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Keeping a 1978 Transmission in Sync

November 28, 1985|RALPH VARTABEDIAN | Times Staff Writer

Question: I have a 1978 Ford Fairmont Sedan with a six-cylinder engine and an automatic transmission. I bought it new, and today it has only 27,000 miles. The trouble is the reverse gear on my transmission. Even on mild mornings, I have to wait a few minutes for it to warm up before it will grab. In winter, it gets worse. Forward engages immediately. What do you think the problem is?--F.S. Sr.

Answer: Your transmission probably needs what is called a soft parts overhaul, which costs $350 to $400.

An automatic transmission is controlled by hydraulic lines that operate under high pressures. The system contains numerous rubber and nylon parts that harden with age and lose their effectiveness.

In your case, the servo band is made partly of rubber, which has hardened or has developed a glaze. A servo band is a band that maintains the tension on rotating gears inside the transmission. When it hardens or glazes over, it loses its ability to maintain tension and permits the slippage that you are experiencing.

Although you have relatively few miles, your car is seven years old, and the rubber parts deteriorate over time. If you are going to use your car relatively infrequently, it would probably pay to routinely change your transmission oil to keep it fresh.

Q: In December, 1984, I purchased a new Fleetwood sedan for my wife. I took possession of my car on a Friday. The first day, the safety lights on the rear doors fell out. The electronic locking system failed on Sunday, and I had to hire a locksmith to open the car. The air conditioner hummed, which discouraged any use of the radio. During May and June, the car overheated and upon arriving home would empty coolant all over the garage floor. The windshield sprayer has never worked. I have been to the dealer 20 times and had four or five mechanics look at the car. I can appreciate there might be problems with a new car, but the total disregard for this at the factory and dealer is unbelieveable.--I.M.J.B.

A: Some of the problems you describe have been reported by other Cadillac owners, but it seems your car has had a particular run of bad luck.

The tendency of the cooling system to boil over is the result of the car not having a large enough expansion tank on the radiator. The expansion tank is the plastic tank next to the radiator that permits coolant to expand and contract according to temperature conditions.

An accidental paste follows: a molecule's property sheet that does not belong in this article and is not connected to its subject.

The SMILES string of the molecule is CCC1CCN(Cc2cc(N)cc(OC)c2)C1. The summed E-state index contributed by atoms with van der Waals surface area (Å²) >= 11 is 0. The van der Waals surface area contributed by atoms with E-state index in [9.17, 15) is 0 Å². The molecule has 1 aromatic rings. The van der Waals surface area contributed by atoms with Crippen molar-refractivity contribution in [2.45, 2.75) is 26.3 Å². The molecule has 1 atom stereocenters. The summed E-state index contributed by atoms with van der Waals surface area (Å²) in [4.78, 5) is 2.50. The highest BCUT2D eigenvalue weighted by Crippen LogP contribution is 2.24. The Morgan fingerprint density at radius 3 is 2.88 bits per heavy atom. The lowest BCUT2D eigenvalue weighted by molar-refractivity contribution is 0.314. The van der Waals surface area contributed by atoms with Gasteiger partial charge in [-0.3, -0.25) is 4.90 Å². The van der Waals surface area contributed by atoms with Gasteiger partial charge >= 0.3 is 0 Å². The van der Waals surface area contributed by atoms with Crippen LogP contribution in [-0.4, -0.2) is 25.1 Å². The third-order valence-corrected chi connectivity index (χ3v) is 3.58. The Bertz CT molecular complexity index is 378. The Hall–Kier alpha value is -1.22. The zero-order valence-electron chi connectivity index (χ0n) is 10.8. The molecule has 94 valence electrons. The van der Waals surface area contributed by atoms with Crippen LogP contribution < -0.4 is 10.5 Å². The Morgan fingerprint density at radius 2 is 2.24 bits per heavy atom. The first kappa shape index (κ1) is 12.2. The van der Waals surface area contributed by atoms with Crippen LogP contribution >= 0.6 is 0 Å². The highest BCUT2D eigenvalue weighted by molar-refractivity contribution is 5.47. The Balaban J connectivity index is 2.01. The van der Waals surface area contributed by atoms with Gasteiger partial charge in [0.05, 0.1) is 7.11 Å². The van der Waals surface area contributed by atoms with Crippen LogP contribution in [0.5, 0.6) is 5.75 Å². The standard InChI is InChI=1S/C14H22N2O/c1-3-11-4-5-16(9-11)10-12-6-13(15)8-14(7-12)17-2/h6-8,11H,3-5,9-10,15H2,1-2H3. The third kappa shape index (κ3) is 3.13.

So far, Cadillac has not offered a modified larger tank. You may want to find an innovative mechanic who would be capable of fashioning a larger tank that would prevent the spill-over.

As far as the other defects, you should insist Cadillac correct every one of them. It's bad enough getting stuck with a lemon, but you really have to be outraged when the lemon is supposed to be one of the best luxury cars in the country.

Q: I feel very uncomfortable when I bring my car to an auto mechanic, especially dealers. I have a problem with the spark plugs fouling, causing a cylinder not to fire. I own a 1978 Ford Pinto with a four-cylinder, 2.3 liter engine. The mechanic told me the valve seals were leaking oil and needed to be replaced. My question is what are valve seals, and at $30 per hour labor, is $75 too much to replace them?--M.T.

A: Valve seals are usually rubber rings that seal the shaft of both the intake and exhaust valves from the camshaft area. The camshaft, which is the part that causes the valves to open and close, is lubricated with lots of oil, which you don't want seeping into your cylinders.

The job of replacing the seals is about a two-hour job, and the $75 charge you were quoted sounds more than reasonable.

Q: My children and I purchased a 1969 Chevrolet Camaro with 16,000 miles on it for $2,000. Somebody told us that it is a "classic." Is that true?--K.

A: Depending on the condition of the car, you made a very good choice for the price. The Camaro was introduced in 1967, and the initial body style was maintained until a midyear change in 1969.

Your Camaro is an early model that certainly will be prized as it ages. If you want to maintain its value, don't "jazz" up the car, but attempt to keep it as close to original condition as possible.

Q: When driving in the city, I have a habit of shifting my automatic transmission into neutral while waiting at stoplights. My wife says this is bad and will ultimately result in damage to the engine. Is it really bad for the car?--P.P.

A: Well, it won't hurt the engine, but it can result in unnecessary wear on the transmission. Shifting into neutral and then back into drive several times a day probably more than doubles the amount of times your transmission will shift gears over its normal lifetime. While the transmission probably won't wear out as a result of this extra shifting, it might.

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